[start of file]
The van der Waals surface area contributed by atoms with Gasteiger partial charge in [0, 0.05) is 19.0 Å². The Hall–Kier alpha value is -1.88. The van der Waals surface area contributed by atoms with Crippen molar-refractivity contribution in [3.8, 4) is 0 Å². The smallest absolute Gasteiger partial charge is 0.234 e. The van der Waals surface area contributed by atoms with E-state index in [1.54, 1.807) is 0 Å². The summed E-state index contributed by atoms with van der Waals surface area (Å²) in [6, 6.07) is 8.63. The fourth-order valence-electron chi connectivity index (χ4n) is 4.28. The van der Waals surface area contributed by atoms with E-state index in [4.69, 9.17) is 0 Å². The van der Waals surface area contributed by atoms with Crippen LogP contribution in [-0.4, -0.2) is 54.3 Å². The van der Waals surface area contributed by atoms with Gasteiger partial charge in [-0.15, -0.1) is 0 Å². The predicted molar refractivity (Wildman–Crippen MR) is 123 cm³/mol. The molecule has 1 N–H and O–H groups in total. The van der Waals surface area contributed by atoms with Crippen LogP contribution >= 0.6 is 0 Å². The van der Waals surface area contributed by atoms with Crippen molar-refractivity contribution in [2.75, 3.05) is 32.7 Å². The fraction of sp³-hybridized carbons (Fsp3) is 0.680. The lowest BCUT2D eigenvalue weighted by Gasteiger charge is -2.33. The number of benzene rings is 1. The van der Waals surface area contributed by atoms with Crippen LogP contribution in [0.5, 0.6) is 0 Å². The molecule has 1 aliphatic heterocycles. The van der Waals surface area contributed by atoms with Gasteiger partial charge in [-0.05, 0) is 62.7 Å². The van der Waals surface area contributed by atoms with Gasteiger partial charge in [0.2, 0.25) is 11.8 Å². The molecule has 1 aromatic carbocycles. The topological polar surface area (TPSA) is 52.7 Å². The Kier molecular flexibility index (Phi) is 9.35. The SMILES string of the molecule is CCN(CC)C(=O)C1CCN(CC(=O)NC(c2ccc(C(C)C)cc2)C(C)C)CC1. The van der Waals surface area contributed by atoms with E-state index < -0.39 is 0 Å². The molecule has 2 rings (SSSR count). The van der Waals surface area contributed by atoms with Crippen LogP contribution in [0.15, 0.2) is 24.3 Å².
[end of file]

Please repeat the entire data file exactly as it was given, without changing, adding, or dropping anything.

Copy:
The van der Waals surface area contributed by atoms with Gasteiger partial charge in [0, 0.05) is 19.0 Å². The Hall–Kier alpha value is -1.88. The van der Waals surface area contributed by atoms with Crippen molar-refractivity contribution in [3.8, 4) is 0 Å². The smallest absolute Gasteiger partial charge is 0.234 e. The van der Waals surface area contributed by atoms with E-state index in [1.54, 1.807) is 0 Å². The summed E-state index contributed by atoms with van der Waals surface area (Å²) in [6, 6.07) is 8.63. The fourth-order valence-electron chi connectivity index (χ4n) is 4.28. The van der Waals surface area contributed by atoms with E-state index in [4.69, 9.17) is 0 Å². The van der Waals surface area contributed by atoms with Crippen LogP contribution in [-0.4, -0.2) is 54.3 Å². The van der Waals surface area contributed by atoms with Gasteiger partial charge in [-0.15, -0.1) is 0 Å². The predicted molar refractivity (Wildman–Crippen MR) is 123 cm³/mol. The molecule has 1 N–H and O–H groups in total. The van der Waals surface area contributed by atoms with Crippen LogP contribution >= 0.6 is 0 Å². The van der Waals surface area contributed by atoms with Crippen molar-refractivity contribution in [2.75, 3.05) is 32.7 Å². The fraction of sp³-hybridized carbons (Fsp3) is 0.680. The lowest BCUT2D eigenvalue weighted by Gasteiger charge is -2.33. The number of benzene rings is 1. The van der Waals surface area contributed by atoms with Crippen LogP contribution in [0.5, 0.6) is 0 Å². The molecule has 1 aliphatic heterocycles. The van der Waals surface area contributed by atoms with Gasteiger partial charge in [-0.05, 0) is 62.7 Å². The van der Waals surface area contributed by atoms with Gasteiger partial charge in [0.2, 0.25) is 11.8 Å². The molecule has 1 aromatic carbocycles. The topological polar surface area (TPSA) is 52.7 Å². The Kier molecular flexibility index (Phi) is 9.35. The SMILES string of the molecule is CCN(CC)C(=O)C1CCN(CC(=O)NC(c2ccc(C(C)C)cc2)C(C)C)CC1. The van der Waals surface area contributed by atoms with E-state index < -0.39 is 0 Å². The molecule has 2 rings (SSSR count). The van der Waals surface area contributed by atoms with Crippen LogP contribution in [0.15, 0.2) is 24.3 Å².